## Electrochemical Impedance Modeling Programs

I started to use a technique called electrochemical impedance spectroscopy (EIS) for biosensing since my undergraduate research. For analyzing EIS data, an equivalent circuit must be constructed for modeling the reaction mechanism. Physical parameters can be extracted by fitting the data using the model. However, for most software, the circuit elements being provided and their corresponding combined circuit couldn’t necessarily meet my needs for finding the physical parameters in a symmetric electrode system. Therefore, I developed a circuit fitting program for customized analysis of impedance data. The fitting and impedance calculation program are used in a first-author journal paper of mine. In the following paragraphs, the development of the fitting program, another program that assists data visualization, and a program for calculating the diffusion impedance of interdigitated array (IDA) electrodes are detailed.

Figure 1. (a) The Nyquist plot for visualizing impedance values, and (b) an equivalent circuit with several circuit elements for modeling electrode surface reactions.

Electrochemical Impedance Circuit Fitting Program

The algorithm for finding all the element parameters in a given circuit is by implementing the Levenberg-Marquardt non-linear fitting method. This is a general and popular method for solving the minimum value of function E(x), where

$$E(x)={1 \over 2} \sum_{i=1}^m [f_i(x)]^2$$

For impedance data fitting, a complex non-linear least square process (CNLS) is implemented, and the above equation can be specialized as

$$S=\sum_{i=1}^{N_f} [w_{i,\mathrm{Re}}( \mathrm{Re}(Z_{i,cal}) – \mathrm{Re}(Z_{i,exp}) )^2+w_{i,\mathrm{Im}}( \mathrm{Im}(Z_{i,cal}) – \mathrm{Im}(Z_{i,exp}) )^2]$$

where S is the weighted sum of squares of error, Nf is the number of frequencies within an experiment, Zi is the impedance of the i–th frequency, and wi,Re and wi,Im are the statistical weights for the real and imaginary parts of the impedance of the i–th frequency. The subscript exp indicates experimental value and the subscript cal indicates the calculated value while fitting.

For any kind of circuit, Zi,cal can be calculated by the set of element parameters and the frequency (e.g. R for a resistor, C and f for a capacitor), then S can be calculated using its defined equation. By minimizing S, the fitted element parameters can be modified so that the result impedance (Zi,cal) can be as close as possible to the experimental value (Zi,exp). Fig. 2 shows an example for a non-linear curve fitting process.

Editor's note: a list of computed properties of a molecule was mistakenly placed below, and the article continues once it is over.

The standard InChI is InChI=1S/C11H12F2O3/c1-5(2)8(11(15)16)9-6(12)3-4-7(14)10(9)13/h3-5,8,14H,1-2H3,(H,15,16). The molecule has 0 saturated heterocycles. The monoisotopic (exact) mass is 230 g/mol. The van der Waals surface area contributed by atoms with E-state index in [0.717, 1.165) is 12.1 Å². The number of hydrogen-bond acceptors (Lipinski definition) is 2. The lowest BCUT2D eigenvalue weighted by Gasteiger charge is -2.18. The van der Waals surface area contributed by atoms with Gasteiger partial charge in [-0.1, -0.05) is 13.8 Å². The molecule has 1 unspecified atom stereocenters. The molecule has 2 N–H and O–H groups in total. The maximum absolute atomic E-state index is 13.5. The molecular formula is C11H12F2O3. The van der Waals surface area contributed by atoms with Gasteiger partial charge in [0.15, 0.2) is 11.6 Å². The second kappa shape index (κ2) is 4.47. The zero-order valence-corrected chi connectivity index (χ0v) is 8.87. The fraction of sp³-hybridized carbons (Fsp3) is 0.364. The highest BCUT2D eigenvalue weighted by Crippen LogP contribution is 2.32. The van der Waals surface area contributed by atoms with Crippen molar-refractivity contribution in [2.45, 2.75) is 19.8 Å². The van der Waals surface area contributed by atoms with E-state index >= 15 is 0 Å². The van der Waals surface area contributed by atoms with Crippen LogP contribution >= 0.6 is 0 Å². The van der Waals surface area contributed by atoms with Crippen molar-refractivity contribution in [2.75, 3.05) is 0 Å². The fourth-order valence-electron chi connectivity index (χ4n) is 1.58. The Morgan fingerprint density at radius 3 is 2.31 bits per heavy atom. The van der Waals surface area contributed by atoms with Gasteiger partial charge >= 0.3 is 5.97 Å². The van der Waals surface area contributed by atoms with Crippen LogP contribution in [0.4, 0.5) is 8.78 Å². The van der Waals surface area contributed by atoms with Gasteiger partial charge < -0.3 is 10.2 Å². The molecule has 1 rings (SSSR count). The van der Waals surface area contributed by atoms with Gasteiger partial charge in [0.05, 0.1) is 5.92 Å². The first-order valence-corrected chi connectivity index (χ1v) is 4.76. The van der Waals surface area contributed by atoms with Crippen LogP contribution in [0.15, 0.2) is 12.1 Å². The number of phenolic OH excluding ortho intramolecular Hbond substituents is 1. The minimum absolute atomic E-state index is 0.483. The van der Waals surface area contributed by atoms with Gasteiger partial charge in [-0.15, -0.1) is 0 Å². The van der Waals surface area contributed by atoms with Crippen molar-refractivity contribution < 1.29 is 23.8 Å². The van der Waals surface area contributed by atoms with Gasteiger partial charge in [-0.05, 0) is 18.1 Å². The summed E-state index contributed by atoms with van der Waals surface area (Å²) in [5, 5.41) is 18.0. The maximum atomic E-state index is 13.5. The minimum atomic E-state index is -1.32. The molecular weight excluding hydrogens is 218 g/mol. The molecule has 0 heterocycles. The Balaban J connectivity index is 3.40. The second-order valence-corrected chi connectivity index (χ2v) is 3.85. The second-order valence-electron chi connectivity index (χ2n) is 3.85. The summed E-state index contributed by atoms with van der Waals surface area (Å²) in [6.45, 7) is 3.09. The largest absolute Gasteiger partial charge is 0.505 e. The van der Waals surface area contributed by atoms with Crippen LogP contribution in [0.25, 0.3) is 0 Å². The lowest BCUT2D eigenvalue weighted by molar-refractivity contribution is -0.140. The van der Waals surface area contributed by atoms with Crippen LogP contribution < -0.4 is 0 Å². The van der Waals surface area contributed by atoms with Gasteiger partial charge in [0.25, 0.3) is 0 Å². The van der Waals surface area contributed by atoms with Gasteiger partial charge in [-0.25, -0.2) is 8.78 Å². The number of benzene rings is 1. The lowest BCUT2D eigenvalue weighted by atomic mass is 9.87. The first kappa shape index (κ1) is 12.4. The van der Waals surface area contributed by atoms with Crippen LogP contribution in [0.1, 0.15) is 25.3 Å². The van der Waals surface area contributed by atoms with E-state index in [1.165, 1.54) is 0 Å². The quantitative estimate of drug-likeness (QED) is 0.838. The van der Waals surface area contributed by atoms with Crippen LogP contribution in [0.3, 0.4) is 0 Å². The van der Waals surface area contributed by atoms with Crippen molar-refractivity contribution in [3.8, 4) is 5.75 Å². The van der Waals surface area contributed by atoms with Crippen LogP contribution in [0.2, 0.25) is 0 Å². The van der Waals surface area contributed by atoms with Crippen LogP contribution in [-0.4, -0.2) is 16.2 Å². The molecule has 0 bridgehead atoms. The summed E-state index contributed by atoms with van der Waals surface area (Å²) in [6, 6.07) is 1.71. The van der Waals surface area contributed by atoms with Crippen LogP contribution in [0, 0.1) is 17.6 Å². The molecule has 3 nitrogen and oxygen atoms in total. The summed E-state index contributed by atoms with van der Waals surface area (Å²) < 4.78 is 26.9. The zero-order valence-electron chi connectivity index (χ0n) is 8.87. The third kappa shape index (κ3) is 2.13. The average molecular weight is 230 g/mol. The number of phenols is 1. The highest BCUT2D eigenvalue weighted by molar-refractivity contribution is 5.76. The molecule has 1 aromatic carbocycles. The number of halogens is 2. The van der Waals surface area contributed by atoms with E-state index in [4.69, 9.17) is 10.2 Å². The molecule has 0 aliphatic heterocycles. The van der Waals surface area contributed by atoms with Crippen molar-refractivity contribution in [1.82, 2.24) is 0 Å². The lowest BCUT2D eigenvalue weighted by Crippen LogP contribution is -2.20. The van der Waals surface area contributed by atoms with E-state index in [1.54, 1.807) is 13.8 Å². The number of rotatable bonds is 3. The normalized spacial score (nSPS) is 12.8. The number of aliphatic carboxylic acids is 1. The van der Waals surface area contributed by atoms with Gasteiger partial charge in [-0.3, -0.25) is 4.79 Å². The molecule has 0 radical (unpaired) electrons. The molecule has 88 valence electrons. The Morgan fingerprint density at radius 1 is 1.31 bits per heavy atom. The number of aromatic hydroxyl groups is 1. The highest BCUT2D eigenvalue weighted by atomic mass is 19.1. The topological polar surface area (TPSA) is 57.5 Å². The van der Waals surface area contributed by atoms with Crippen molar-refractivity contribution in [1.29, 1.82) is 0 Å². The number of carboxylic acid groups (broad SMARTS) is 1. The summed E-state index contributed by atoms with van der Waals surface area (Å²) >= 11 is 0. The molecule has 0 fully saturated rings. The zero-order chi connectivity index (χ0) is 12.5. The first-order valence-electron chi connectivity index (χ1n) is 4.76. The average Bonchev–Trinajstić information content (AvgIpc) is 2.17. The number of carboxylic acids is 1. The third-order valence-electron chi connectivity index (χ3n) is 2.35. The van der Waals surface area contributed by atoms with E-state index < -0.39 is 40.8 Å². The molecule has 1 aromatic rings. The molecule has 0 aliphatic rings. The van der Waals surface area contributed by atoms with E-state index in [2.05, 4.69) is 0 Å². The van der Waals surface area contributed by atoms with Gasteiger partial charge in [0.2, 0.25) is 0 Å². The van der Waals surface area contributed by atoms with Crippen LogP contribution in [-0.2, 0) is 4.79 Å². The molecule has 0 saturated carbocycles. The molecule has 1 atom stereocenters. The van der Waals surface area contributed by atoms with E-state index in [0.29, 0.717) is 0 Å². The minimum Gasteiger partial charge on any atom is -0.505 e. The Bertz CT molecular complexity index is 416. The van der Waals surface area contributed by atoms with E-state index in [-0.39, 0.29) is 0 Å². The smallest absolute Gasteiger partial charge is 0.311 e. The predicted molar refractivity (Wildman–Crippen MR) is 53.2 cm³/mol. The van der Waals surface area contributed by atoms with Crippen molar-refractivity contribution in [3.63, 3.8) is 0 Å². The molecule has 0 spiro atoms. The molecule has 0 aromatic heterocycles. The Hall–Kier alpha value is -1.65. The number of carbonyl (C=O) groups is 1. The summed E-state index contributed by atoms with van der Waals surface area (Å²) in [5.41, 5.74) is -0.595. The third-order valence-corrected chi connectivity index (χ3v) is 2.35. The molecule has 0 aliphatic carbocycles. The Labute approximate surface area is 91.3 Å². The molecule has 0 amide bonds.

Figure 2. A non-linear curve fitting process (source: https://en.wikipedia.org/wiki/Gauss%E2%80%93Newton_algorithm).

A program written in C language is designed using the open-source numerical analysis library ALGLIB® to implement numerical integrations and calculations. ALGLIB is also used for non-linear least squares fitting of EIS data using Levenberg-Marquardt method. Several circuit elements for EIS data fitting are available in this program, which are shown in Table 1. Detailed methods for calculating the IDA diffusion element is shown in my first-author paper.

Table 1. Available circuit elements in the fitting program.

A circuit description code is defined to express equivalent circuits. Elements, including whole blocks inside parentheses, are either in series or parallel with each other. Those inside an odd number of pair of parentheses are in parallel with each other, and those inside an even number of pair of parentheses are in series. Fig. 3 shows a circuit equivalent to the description code of “R(RC)(R(RC))”.

Figure 3. Circuit description code and its corresponding circuit. Equivalent parts are marked by identical colored blocks.

Figure 4. Snapshot of the equivalent circuit fitting program.

Real-time Impedance Plotting Program

It is reasonable that an element in a circuit contributes to the impedance change to a certain degree. For instance, a resistor has an influence on the real part of impedance, and a capacitor affects its imaginary part. However, when the circuit consists of elements with serial or parallel combinations, it can be quite difficult to imagine how the shape of impedance data would change according to each element.

Therefore, I wrote a program for plotting impedance data in real-time using Processing language. After entering the circuit description code into the program, a Nyquist plot, total impedance Bode plot, and phase angle bode plot is generated. The user can use horizontal bars to control the value of a specific element. By changing its value, the impedance would be calculated immediately, and the plot would be drawn out in real-time.

Figure 5. User interface for the real-time impedance plotting program.

Here’s a clip for demonstrating the real-time impedance plotting program.

IDA Diffusion Impedance Calculation Program

The IDA diffusion element is a novel element for parameterizing the diffusion impedance of an IDA electrode using its shape factor (we/w), magnitude of the admittance (Y0), and the dimensionless frequency (w2ω/D). However, complex functions are required for calculating its value, such as the Bessel function, the complete elliptic integral of the second kind, and definite integrals.